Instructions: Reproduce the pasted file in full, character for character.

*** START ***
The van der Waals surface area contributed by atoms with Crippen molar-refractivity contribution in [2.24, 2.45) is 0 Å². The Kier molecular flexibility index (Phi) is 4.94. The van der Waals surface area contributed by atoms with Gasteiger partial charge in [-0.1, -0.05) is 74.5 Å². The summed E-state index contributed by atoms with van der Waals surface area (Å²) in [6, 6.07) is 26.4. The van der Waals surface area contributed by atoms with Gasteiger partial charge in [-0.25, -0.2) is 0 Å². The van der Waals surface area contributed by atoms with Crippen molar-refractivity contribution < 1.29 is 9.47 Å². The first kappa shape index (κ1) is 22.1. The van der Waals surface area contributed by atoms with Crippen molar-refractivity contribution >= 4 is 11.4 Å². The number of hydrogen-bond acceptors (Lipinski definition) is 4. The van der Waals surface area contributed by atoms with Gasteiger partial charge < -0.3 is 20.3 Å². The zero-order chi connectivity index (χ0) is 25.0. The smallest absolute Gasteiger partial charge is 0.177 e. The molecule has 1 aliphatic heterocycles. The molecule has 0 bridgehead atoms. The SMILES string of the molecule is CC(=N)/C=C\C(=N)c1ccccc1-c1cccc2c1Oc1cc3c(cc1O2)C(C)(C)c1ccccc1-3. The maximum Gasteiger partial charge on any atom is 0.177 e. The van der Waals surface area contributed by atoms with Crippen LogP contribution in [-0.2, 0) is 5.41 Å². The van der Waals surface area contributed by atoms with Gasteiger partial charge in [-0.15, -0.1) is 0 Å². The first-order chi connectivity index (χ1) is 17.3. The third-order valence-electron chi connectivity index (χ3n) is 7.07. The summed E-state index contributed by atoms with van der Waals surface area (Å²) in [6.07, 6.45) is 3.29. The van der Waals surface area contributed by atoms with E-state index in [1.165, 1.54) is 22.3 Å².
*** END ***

The van der Waals surface area contributed by atoms with Crippen molar-refractivity contribution in [2.24, 2.45) is 0 Å². The Kier molecular flexibility index (Phi) is 4.94. The van der Waals surface area contributed by atoms with Gasteiger partial charge in [-0.1, -0.05) is 74.5 Å². The summed E-state index contributed by atoms with van der Waals surface area (Å²) in [6, 6.07) is 26.4. The van der Waals surface area contributed by atoms with Gasteiger partial charge in [-0.25, -0.2) is 0 Å². The van der Waals surface area contributed by atoms with Crippen molar-refractivity contribution < 1.29 is 9.47 Å². The first kappa shape index (κ1) is 22.1. The van der Waals surface area contributed by atoms with Crippen molar-refractivity contribution >= 4 is 11.4 Å². The number of hydrogen-bond acceptors (Lipinski definition) is 4. The van der Waals surface area contributed by atoms with Gasteiger partial charge < -0.3 is 20.3 Å². The zero-order chi connectivity index (χ0) is 25.0. The smallest absolute Gasteiger partial charge is 0.177 e. The molecule has 1 aliphatic heterocycles. The molecule has 0 bridgehead atoms. The SMILES string of the molecule is CC(=N)/C=C\C(=N)c1ccccc1-c1cccc2c1Oc1cc3c(cc1O2)C(C)(C)c1ccccc1-3. The maximum Gasteiger partial charge on any atom is 0.177 e. The van der Waals surface area contributed by atoms with Crippen LogP contribution in [-0.2, 0) is 5.41 Å². The van der Waals surface area contributed by atoms with Gasteiger partial charge in [-0.15, -0.1) is 0 Å². The first-order chi connectivity index (χ1) is 17.3. The third-order valence-electron chi connectivity index (χ3n) is 7.07. The summed E-state index contributed by atoms with van der Waals surface area (Å²) in [6.07, 6.45) is 3.29. The van der Waals surface area contributed by atoms with E-state index in [1.165, 1.54) is 22.3 Å².